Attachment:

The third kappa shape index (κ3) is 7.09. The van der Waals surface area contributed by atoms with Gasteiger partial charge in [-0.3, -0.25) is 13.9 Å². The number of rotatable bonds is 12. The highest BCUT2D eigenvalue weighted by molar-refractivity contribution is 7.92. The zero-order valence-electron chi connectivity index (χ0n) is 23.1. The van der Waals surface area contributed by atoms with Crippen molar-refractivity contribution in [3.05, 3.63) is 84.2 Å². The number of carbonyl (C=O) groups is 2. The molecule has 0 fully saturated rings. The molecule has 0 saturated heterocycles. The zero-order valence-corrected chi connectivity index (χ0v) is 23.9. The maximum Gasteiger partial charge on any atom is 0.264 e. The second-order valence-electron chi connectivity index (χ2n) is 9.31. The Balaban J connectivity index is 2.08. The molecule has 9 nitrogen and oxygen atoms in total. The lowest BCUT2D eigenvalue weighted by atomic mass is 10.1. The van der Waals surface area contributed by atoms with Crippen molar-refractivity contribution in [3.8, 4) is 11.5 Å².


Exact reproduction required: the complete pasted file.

The third kappa shape index (κ3) is 7.09. The van der Waals surface area contributed by atoms with Gasteiger partial charge in [-0.3, -0.25) is 13.9 Å². The number of rotatable bonds is 12. The highest BCUT2D eigenvalue weighted by molar-refractivity contribution is 7.92. The zero-order valence-electron chi connectivity index (χ0n) is 23.1. The van der Waals surface area contributed by atoms with Crippen molar-refractivity contribution in [3.05, 3.63) is 84.2 Å². The number of carbonyl (C=O) groups is 2. The molecule has 0 fully saturated rings. The molecule has 0 saturated heterocycles. The zero-order valence-corrected chi connectivity index (χ0v) is 23.9. The maximum Gasteiger partial charge on any atom is 0.264 e. The second-order valence-electron chi connectivity index (χ2n) is 9.31. The Balaban J connectivity index is 2.08. The molecule has 9 nitrogen and oxygen atoms in total. The lowest BCUT2D eigenvalue weighted by atomic mass is 10.1. The van der Waals surface area contributed by atoms with Crippen molar-refractivity contribution in [3.8, 4) is 11.5 Å².